Over the past two years, six FIVS students have taken this unique opportunity to work in the field. In 2018, Ms. Kaleigh Aaron, Ms. Madison Oran, and Ms. Angelica Rodriguez researched everything from forensically important flies, the effect of decomposition of different tissues on soils, and the medicinal qualities of local flora. In 2019, Ms. Kiara Dietz, Ms. Rachel McNeal, and Ms. Jessica Uriostigui all focused on the forensically important flies on the island, attempting to determine differences in fly colonization based on sunlight and shade, distance from the ocean, and distance from the ground. These research projects have all broadened our knowledge of important forensics concepts in the Caribbean, an historically understudied region.
The Caribbean Study Abroad program is one of the longest-running programs at TAMU. The trip recently moved from the island of Dominica to the island of Trinidad and Tobago, and is currently supervised by Dr. Kevin Conway (Wildlife and Fisheries), and Dr. Adrienne Brundage (Entomology and Forensics). Dr. Conway is a renowned expert on clingfishes and an internationally known scientist who recently received the Australian Museum Research Institute Visiting Collections Fellowship in recognition of his work. Dr. Adrienne Brundage is a diplomat of the American Board of Forensic Entomology and Editor in Chief of the Journal of Forensic Science Education. Both professors work one-on-one with students during the program and help students prepare and carry out their research projects.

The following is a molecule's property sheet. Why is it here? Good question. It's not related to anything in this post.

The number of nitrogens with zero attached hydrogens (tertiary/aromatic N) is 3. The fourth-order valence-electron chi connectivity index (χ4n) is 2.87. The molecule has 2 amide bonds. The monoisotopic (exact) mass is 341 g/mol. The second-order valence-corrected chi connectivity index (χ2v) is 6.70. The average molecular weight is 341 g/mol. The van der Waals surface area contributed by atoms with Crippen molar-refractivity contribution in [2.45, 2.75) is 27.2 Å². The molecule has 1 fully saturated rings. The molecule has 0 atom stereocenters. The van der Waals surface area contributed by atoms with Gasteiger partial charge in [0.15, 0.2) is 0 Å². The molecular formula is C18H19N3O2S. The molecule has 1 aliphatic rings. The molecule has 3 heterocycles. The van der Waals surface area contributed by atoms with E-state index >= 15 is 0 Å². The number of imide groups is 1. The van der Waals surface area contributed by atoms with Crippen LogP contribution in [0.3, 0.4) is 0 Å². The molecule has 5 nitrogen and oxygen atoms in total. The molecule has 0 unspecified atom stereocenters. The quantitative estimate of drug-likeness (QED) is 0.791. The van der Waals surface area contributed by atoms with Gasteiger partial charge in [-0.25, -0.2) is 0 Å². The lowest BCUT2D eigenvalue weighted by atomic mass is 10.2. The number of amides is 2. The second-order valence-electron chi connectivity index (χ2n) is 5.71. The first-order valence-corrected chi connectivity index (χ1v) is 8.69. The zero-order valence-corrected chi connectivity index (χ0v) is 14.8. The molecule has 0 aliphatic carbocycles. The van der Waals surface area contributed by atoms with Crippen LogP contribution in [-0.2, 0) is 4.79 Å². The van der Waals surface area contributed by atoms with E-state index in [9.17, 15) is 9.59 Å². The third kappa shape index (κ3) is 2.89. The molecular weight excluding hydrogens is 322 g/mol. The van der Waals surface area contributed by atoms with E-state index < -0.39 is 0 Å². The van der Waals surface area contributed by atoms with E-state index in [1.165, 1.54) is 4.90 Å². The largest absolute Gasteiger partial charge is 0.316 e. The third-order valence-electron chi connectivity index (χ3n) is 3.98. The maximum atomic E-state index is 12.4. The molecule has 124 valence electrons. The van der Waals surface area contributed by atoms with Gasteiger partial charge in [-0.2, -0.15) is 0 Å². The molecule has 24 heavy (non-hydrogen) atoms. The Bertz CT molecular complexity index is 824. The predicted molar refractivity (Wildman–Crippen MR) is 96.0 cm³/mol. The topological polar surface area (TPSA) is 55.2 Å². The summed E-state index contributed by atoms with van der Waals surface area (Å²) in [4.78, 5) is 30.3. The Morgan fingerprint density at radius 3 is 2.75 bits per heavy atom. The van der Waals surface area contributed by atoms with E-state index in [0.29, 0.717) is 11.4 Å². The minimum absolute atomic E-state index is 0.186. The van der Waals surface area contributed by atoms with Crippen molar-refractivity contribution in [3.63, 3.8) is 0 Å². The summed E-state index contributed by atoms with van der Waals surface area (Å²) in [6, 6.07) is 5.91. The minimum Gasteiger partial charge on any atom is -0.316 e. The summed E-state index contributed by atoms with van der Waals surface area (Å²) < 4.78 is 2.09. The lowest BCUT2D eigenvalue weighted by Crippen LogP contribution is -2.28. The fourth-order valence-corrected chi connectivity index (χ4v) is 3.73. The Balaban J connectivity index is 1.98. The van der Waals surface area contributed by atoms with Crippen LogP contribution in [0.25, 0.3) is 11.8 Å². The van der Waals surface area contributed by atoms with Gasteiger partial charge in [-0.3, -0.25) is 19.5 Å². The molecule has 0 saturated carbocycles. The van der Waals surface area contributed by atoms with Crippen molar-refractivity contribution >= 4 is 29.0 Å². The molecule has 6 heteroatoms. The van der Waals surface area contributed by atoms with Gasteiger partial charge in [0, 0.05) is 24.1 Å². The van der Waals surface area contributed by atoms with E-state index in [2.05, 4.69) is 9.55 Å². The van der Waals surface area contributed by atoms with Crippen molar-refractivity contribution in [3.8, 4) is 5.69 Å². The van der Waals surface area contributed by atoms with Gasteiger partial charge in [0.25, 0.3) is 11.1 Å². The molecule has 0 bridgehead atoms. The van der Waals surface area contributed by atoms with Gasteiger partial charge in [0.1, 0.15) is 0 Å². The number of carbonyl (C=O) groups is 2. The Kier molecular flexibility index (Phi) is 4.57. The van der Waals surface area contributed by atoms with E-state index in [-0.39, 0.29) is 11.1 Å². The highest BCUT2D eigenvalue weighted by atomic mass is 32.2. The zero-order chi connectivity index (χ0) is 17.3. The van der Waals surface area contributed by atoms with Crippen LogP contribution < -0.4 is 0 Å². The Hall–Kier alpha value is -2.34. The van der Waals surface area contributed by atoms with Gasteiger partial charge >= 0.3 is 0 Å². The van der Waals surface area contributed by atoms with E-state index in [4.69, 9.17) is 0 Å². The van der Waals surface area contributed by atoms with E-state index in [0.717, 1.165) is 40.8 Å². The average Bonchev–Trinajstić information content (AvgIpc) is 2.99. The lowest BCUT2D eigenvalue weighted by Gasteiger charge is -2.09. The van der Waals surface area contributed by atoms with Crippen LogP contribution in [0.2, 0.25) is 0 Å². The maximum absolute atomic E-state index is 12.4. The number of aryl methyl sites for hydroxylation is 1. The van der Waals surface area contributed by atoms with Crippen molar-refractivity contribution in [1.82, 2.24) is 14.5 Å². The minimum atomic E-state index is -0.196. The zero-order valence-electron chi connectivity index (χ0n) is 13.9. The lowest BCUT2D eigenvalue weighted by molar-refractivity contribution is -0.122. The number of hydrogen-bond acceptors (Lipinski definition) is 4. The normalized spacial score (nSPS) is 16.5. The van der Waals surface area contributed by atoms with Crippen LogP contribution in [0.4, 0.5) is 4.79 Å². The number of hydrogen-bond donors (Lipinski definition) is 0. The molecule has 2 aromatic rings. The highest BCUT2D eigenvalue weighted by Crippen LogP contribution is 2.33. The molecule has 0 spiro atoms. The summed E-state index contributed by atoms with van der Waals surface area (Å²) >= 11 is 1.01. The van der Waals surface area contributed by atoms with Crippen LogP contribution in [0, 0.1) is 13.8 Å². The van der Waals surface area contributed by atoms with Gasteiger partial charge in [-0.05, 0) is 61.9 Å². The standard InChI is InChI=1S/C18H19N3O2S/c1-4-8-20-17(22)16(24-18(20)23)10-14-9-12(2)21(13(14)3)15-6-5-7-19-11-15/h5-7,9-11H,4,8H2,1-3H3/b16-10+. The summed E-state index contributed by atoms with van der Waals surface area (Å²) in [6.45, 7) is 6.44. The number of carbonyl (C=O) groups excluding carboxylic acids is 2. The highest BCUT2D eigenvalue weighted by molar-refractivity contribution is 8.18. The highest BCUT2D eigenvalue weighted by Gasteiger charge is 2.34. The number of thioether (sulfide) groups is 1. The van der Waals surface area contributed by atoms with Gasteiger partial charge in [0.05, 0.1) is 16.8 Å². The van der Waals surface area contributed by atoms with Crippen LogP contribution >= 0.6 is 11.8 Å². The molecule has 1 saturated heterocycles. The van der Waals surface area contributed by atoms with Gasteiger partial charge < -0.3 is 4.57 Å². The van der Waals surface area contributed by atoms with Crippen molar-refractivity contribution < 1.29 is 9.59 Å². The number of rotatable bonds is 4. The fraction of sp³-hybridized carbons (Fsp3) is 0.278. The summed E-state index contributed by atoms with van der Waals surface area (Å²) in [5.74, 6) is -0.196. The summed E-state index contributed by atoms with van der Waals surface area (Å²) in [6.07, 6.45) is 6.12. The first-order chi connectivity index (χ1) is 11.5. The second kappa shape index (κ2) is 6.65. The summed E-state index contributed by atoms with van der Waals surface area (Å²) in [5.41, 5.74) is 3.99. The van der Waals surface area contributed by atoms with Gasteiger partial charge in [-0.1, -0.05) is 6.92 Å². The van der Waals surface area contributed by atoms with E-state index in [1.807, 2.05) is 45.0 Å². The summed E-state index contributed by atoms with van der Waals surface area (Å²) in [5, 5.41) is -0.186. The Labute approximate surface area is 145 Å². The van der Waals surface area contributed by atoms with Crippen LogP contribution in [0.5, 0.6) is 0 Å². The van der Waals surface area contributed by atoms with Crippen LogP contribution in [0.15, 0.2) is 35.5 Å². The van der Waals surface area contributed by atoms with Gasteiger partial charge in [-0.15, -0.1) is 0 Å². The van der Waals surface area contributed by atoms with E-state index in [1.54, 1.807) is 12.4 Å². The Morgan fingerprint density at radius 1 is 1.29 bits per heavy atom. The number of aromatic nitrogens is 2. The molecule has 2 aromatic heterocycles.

Upper division FIVS students looking to complete their research requirement may find more information about the program at Dominica.tamu.edu, or by emailing Adrienne.firstname.lastname@example.org. Applications for the 2020 trip will be open starting in September. We hope to see you in Trinidad!